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The East African : Sep 8th 2014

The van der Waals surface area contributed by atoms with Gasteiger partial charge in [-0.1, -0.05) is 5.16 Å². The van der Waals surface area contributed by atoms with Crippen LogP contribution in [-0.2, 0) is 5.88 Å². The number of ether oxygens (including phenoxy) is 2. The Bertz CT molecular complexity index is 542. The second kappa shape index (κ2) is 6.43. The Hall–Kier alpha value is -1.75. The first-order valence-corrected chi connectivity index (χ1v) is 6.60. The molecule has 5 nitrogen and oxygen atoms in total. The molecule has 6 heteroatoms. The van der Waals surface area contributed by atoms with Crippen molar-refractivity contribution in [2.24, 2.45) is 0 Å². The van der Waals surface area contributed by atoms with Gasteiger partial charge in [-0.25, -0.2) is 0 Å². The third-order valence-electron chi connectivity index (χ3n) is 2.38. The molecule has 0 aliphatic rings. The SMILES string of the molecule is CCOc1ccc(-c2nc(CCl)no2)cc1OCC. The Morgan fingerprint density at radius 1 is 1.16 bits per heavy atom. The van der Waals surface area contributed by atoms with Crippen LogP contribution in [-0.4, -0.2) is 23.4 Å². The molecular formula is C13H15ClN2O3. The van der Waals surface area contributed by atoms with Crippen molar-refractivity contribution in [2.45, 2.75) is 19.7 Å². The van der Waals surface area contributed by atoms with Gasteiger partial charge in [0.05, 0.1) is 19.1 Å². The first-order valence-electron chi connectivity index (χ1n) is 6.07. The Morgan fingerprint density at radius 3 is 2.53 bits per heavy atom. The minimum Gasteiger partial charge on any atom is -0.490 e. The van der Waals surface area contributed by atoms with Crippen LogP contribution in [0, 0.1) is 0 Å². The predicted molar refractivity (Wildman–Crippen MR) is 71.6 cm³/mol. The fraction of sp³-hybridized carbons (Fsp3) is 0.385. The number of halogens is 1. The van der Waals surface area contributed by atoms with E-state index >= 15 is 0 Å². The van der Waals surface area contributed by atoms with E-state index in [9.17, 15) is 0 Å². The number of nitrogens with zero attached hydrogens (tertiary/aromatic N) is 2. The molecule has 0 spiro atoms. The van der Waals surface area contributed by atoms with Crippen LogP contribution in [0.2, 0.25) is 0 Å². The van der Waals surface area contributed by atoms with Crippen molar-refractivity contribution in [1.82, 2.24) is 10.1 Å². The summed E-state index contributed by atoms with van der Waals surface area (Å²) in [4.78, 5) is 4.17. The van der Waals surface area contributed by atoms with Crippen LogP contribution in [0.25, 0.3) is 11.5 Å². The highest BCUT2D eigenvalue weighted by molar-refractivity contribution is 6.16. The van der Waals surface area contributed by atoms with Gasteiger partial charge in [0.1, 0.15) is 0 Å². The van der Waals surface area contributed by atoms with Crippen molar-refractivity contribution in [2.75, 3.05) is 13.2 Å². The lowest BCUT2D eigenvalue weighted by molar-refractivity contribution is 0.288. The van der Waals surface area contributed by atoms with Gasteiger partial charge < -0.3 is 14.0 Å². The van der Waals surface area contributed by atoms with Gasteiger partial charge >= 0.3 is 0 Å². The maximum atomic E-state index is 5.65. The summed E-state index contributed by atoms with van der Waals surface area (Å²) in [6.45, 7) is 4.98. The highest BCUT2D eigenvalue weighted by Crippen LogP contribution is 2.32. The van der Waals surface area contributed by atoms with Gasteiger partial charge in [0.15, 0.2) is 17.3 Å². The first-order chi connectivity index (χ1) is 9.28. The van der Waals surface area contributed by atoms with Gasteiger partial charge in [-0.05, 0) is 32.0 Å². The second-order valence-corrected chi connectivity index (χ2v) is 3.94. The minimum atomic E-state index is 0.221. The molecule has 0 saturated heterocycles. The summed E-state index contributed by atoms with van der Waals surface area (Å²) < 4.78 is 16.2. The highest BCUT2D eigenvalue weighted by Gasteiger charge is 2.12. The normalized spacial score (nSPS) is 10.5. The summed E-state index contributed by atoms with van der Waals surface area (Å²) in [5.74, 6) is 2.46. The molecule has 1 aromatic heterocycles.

42 The EastAfrican BUSINESS SEPTEMBER 6-12,2014 MANAG E R How to deal with those who feel entitled By JOYCE E. A. RUSSELL Washington Post-Bloomberg RECENTLY, WHEN conducting an online chat for The Washington Post, some readers had asked me questions about why we have such an entitlement culture at work and what to do about it. Most definitions refer to entitlement as the belief that you deserve to be given something, such as special privileges. But some managers worry that Strong leadership is about conducting yourself in ways that communicate to others that you believe people are always more important than things. Picture: File der Gen. George Washington’s command, some 11,000 soldiers made their way to Valley Forge, Pennsylvania. Following the latest defeat in a string of battles that left Philadelphia in the hands of British forces, these tired, demoralised and poorly equipped early American heroes knew they now faced another devastating winter. Yet history clearly records that G≥eat leade≥ship isn’t about you T he year 1777 was not a particularly good time for America’s newly formed revolutionary army. Un- COMMENTARY JOHN MICHEL Leading people is about motivating them to share your enthusiasm for pursuing a shared ideal, objective, cause or mission. despite the harsh conditions and lack of equipment that left sentries to stand on their hats to prevent their feet from getting frostbite, the men who emerged from this terrible winter never gave up. Why? Largely because of the inspiring and selfless example of their leader, Washington. He didn’t ask the members of his army to do anything he wouldn’t do. If they were cold, he was cold. If they were hungry, he went hungry. If they were uncomfortable, he too chose to experience the same discomfort. The lesson of Washington’s pro- foundly positive example is that leading people well isn’t about driving them, directing them or coercing them; it’s about compelling them to join you in pushing into new territory. It’s about motivating them to share your enthusiasm for pursuing a shared ideal, objective, cause or mission. In essence, strong leadership is about conducting yourself in ways that communicate to others that you believe people are always more important than things. J. Donald Walters, in his insight- ful 2001 book, The Art of Leadership, provides a compelling example of how this perspective plays out on the battlefield. Walters points out, “The differ- ence between great generals and mediocre ones may be attributed to the zeal great generals have been able to inspire in their men. Some excellent generals have been master strategists, and have won wars on this strength alone. Greatness, however, by this very definition implies a great, expanded view. It transcends intelligence and mere technical competence. It implies an ability to see the lesser in relation to the greater; the immediate in relation to the long term; the need for victory in relation to the needs that will arise once victory has been achieved.” As a general myself, I can con- firm that achieving my mission, be it in training a new generation of capable men and women for service, promoting peace or achieving victory in combat, is paramount. Yet this doesn’t imply that I should blindly pursue my objectives at all costs. Walters’ wise words remind us that leadership — whether it’s exercised by a general in the military, an executive in the boardroom, a pastor serving a congregation or a parent providing for a family — isn’t about wielding power over people, but about finding ways to work with them. The most effective form of lead- ership is supportive. It’s collaborative. It’s never assigning a task, role or function to another person that we would not be willing to perform ourselves. For all practical purposes, leading well is as simple as remembering to remain others-centred instead of self-centred. To do this, I try to keep these four imperatives in mind: no matter how different they may be from your own: There’s ample evidence that the 1. most imaginative and valuable ideas tend not to come from the top of an organisation, but from within it. Be open to other opinions; what you hear may make the difference between being a good leader and ultimately becoming a great one. 2. Embrace and promote a spirit of selfless service: Whether they be employees, cus- tomers, constituents or colleagues, people are quick to figure out which leaders are truly dedicated to helping them succeed and which are only interested in promoting themselves at others’ expense. Be willing to put other people’s legitimate needs and desires first and trust that they will freely give you the best they have to give. know that they don’t have all the answers. Instead, they constantly welcome and seek out new knowledge and insist on tapping into the curiosity and imaginations of those around them. Take it from Albert Einstein: “I have no special talent,” he claimed. “I am only passionately curious.” Be inquisitive — bring out other people’s hidden genius using one wise question and courageous 3. Ask great questions: The most effective leaders Listen to other people’s ideas, conversation at a time. 4. Don’t fall prey to your own publicity: Spin and sensationalism is an attractive angle to take in today’s self-promoting society. Yet the more we get accustomed to seeking affirmation or basking in the glow of praise and adulation, the more we will dilute our objectivity, diminish our focus and believe that others exist to serve our needs. Be careful not to become prideful; you’ll only be setting yourself up to fail. Those who serve under an ef- fective general know well that he would ask nothing of others that he would not first do himself. Such a leader believes with all his heart that he is one with his people, not superior to them. The general knows that he’s simply doing a job. The need to re-imagine and re- cast how we think about leadership has never been greater. Too many of us have allowed our understanding of leadership to grow stagnant, and this has contributed to the many daunting problems our society faces. Now is the time to discover the leader within us all. Now is the time to accept that leadership is meant to be more verb than noun, more active than passive. Now is the time to remember that people — whether they work in politics, education, business or the military — are always more important than things. Are you game? Harvard Business School Publishing Corp. Brig. Gen. John Michel is the commanding general of NATO Air Training Command in Afghanistan. He is a widely recognized expert in cultural, strategic, individual and organisational change. if they give rewards or recognition to employees, they will come to expect these rewards and feel entitled to them. In some cases, this is true, while in other cases, employees do not seem to act entitled. So what’s a manager to do? Here are tips for managing the issue: Be clear about job expecta- tions and rewards. And these rewards do not have to be given every single time a person does something noteworthy at work. Be clear about what you are willing to share. In today’s decentralised companies, many employees feel that they should have access to all information that the chief executive has access to. Of course, this can’t be the case as there is confidential information about employees, jobs and financials that they should not have access to. Ad- dress the issue with workers who act entitled. Talk with them to learn more about where this view has come from. Focus on getting them to change their behaviours (if needed) to be more aligned with your organisation’s goals. Implement a developmental feedback system so everyone can get accurate data. Document any improvement plan. Make sure employees get realistic feedback and develop an action plan. Help employees learn how to deal with failures and develop strategies for moving on. Make employees responsible for their own professional development plan. Rather than having managers write an employee’s plan, have the employee show initiative and take ownership for their progress. Russell is the vice dean and the director of the executive coaching and leadership development programme at the University of Maryland’s Robert H. Smith School of Business. Some managers worry that if they give rewards, employees will come to expect these rewards.